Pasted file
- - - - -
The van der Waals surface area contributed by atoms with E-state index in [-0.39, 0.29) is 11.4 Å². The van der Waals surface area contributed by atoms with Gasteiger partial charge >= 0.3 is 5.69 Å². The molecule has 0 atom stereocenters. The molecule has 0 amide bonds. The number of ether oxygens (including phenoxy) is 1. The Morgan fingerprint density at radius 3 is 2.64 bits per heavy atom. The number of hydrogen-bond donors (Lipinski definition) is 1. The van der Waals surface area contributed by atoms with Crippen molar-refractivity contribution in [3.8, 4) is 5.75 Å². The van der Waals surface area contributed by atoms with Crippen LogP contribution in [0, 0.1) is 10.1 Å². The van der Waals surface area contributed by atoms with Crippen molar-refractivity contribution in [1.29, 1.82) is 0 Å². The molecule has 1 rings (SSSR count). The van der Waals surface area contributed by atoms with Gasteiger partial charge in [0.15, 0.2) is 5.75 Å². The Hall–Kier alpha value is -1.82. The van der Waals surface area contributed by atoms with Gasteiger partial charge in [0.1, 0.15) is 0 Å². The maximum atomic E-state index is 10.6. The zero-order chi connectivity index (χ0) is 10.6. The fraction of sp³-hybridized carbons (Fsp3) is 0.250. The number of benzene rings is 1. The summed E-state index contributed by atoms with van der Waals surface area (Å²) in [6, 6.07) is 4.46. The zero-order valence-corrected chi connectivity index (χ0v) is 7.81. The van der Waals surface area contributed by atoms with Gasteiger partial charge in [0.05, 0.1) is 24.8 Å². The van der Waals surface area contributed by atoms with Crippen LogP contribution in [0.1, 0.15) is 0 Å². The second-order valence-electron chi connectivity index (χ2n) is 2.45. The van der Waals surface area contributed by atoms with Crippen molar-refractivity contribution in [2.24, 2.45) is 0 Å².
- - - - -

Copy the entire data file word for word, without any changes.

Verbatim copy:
The van der Waals surface area contributed by atoms with E-state index in [-0.39, 0.29) is 11.4 Å². The van der Waals surface area contributed by atoms with Gasteiger partial charge >= 0.3 is 5.69 Å². The molecule has 0 atom stereocenters. The molecule has 0 amide bonds. The number of ether oxygens (including phenoxy) is 1. The Morgan fingerprint density at radius 3 is 2.64 bits per heavy atom. The number of hydrogen-bond donors (Lipinski definition) is 1. The van der Waals surface area contributed by atoms with Crippen molar-refractivity contribution in [3.8, 4) is 5.75 Å². The van der Waals surface area contributed by atoms with Crippen LogP contribution in [0, 0.1) is 10.1 Å². The van der Waals surface area contributed by atoms with Crippen molar-refractivity contribution in [1.29, 1.82) is 0 Å². The molecule has 1 rings (SSSR count). The van der Waals surface area contributed by atoms with Gasteiger partial charge in [0.15, 0.2) is 5.75 Å². The Hall–Kier alpha value is -1.82. The van der Waals surface area contributed by atoms with Gasteiger partial charge in [0.1, 0.15) is 0 Å². The maximum atomic E-state index is 10.6. The zero-order chi connectivity index (χ0) is 10.6. The fraction of sp³-hybridized carbons (Fsp3) is 0.250. The number of benzene rings is 1. The summed E-state index contributed by atoms with van der Waals surface area (Å²) in [6, 6.07) is 4.46. The zero-order valence-corrected chi connectivity index (χ0v) is 7.81. The van der Waals surface area contributed by atoms with Gasteiger partial charge in [0.05, 0.1) is 24.8 Å². The van der Waals surface area contributed by atoms with Crippen LogP contribution in [0.1, 0.15) is 0 Å². The second-order valence-electron chi connectivity index (χ2n) is 2.45. The van der Waals surface area contributed by atoms with Crippen molar-refractivity contribution in [2.24, 2.45) is 0 Å².